Lymphoedema is swelling caused by a build-up of lymph fluid in the surface tissues of the body. This may happen as a result of damage to the lymphatic system because of surgery or radiotherapy to the lymph nodes under the arm (axilla) and surrounding area.
Sometimes lymphoedema can be caused by cancer cells blocking the lymph system.
If you think you have developed lymphoedema, contact your breast care nurse or specialist team for an assessment.
The lymphatic system is made up of a network of vessels (similar to blood vessels) connected to groups of lymph nodes that are situated throughout the body. The lymphatic system works closely with the blood system to maintain the balance of fluid in the tissues of the body by draining, filtering and transporting lymphatic fluid around the body.
The lymphatic vessels transport a straw-coloured fluid called lymph, which flows slowly but continuously through the lymph vessels to the lymph nodes where it is filtered. Lymph is made up of water and protein and also contains white blood cells called lymphocytes, which help your body fight infection.
The lymph nodes help fight infection by filtering out waste products like bacteria. They can also filter out cancer cells that have spread from a breast cancer, destroying some of them in the process.
Swelling often happens in the arm or chest area immediately after breast surgery. This is part of the healing process and usually settles within a short time without any treatment, but it’s important this is checked by your specialist team. You should also get advice from your breast care nurse or your specialist team as soon as possible if swelling develops during or after your breast cancer treatment.
Swelling in the hand, fingers, arm, breast or chest can occur on the side of the body you had your surgery or radiotherapy.
If your arm or breast is red, inflamed and painful, contact your breast care nurse or GP (local doctor) as you may have an infection and need antibiotics.
The arm or breast can feel tight when there is extra fluid in the tissues. Some people feel tightness in the arm without the arm appearing swollen. Gentle exercise can relieve this feeling.
Where there is swelling the skin is stretched and can become dry, flaky, itchy and prone to infection. Try to keep the skin clean by washing gently and avoiding soaps that dry out the skin. Dry your arm and hand thoroughly after washing and use an unperfumed moisturising cream to help keep the skin supple and moist. This will help protect the skin and ease these symptoms.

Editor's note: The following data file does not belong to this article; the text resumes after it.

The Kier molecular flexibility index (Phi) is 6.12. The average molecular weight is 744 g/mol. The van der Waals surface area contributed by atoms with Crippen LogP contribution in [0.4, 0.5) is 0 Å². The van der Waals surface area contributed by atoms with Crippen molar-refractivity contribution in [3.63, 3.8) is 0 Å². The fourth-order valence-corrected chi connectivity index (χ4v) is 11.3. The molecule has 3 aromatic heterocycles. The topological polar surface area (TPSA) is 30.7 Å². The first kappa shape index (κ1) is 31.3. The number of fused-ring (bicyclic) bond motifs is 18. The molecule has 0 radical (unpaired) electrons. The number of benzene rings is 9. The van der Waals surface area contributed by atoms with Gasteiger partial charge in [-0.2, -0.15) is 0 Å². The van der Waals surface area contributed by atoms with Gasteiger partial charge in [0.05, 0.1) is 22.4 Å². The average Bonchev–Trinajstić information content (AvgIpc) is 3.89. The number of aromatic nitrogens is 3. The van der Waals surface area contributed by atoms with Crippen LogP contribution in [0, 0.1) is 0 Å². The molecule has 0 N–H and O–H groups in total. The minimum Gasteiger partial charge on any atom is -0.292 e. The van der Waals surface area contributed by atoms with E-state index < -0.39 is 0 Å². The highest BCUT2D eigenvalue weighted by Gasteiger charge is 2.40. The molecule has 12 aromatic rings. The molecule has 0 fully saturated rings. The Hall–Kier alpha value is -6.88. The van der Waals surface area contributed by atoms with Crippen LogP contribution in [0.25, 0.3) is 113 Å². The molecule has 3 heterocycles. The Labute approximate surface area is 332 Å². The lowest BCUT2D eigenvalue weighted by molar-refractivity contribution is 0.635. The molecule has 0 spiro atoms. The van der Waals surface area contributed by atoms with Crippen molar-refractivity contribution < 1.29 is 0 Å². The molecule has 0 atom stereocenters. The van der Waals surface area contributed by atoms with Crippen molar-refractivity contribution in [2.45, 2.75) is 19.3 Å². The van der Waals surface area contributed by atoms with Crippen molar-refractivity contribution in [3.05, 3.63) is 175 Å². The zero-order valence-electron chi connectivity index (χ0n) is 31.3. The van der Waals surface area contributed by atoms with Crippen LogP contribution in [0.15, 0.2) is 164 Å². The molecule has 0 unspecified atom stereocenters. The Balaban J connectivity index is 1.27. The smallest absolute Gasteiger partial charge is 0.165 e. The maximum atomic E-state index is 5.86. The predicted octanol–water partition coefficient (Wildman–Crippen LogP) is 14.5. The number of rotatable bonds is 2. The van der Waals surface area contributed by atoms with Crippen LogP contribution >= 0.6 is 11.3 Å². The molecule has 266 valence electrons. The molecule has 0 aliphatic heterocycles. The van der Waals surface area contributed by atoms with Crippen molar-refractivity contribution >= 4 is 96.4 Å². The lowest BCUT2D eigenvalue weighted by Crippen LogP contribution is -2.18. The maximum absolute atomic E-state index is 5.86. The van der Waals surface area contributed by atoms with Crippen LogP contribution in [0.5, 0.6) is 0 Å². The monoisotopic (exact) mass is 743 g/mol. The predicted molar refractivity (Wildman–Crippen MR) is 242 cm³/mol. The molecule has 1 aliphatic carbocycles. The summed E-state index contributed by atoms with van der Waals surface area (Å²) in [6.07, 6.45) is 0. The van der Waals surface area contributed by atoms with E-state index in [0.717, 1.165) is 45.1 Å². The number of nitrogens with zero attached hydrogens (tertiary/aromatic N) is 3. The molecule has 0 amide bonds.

If your arm is swollen, it may limit movement in the joints. It’s important to exercise your arm and shoulder regularly to reduce stiffness and encourage lymph fluid to drain. If you were given specific exercises after your surgery or radiotherapy, it is very important to continue doing them for as long as recommended.
You may also like to read our leaflet Exercises after breast cancer surgery.
Some people will experience discomfort with lymphoedema. This may be a tight, heavy feeling in the arm or breast, and the discomfort tends to be dull and vague. Discomfort often occurs after strenuous activity.
To help relieve this, try doing some gentle exercise. When you’re sitting, rest your arm on a pillow or cushion (but not so that it’s above the height of your shoulder). If the discomfort continues or you feel pain, it’s important you contact your specialist team.
If your arm, breast or chest area suddenly becomes red, tender and hot, with increased swelling or a rash, you may have developed an infection. You may also have flu-like symptoms, which can sometimes be the first sign of an infection. These symptoms may mean you have cellulitis (a sudden infection of the skin and the tissue underneath it).
These symptoms need urgent attention from your GP and you will probably need to start taking antibiotics straight away. Antibiotics for cellulitis in someone with lymphoedema should be taken for 14 days as prescribed, or until all signs of infection have cleared up.
How can I reduce my risk of developing lymphoedema?
The arm, hand, fingers, breast and chest wall on the same side as the affected breast are at risk of developing lymphoedema. While it’s not known exactly what causes lymphoedema, an infection or injury to your ‘at risk’ arm may increase your chances of developing it. Although there is limited scientific evidence, the following suggestions may help to reduce the risk of lymphoedema.
Maintaining a healthy body weight
There is strong evidence to suggest that being overweight can increase your risk of developing lymphoedema due to added strain on an already weakened lymphatic system.
Eat healthily and, where appropriate, lose weight to reduce the strain on your body and the lymphatic system. See our booklet Diet and breast cancer for more information. Regular physical exercise will also help to lose weight or maintain a healthy body weight.
Using your ‘at risk’ arm and regular exercise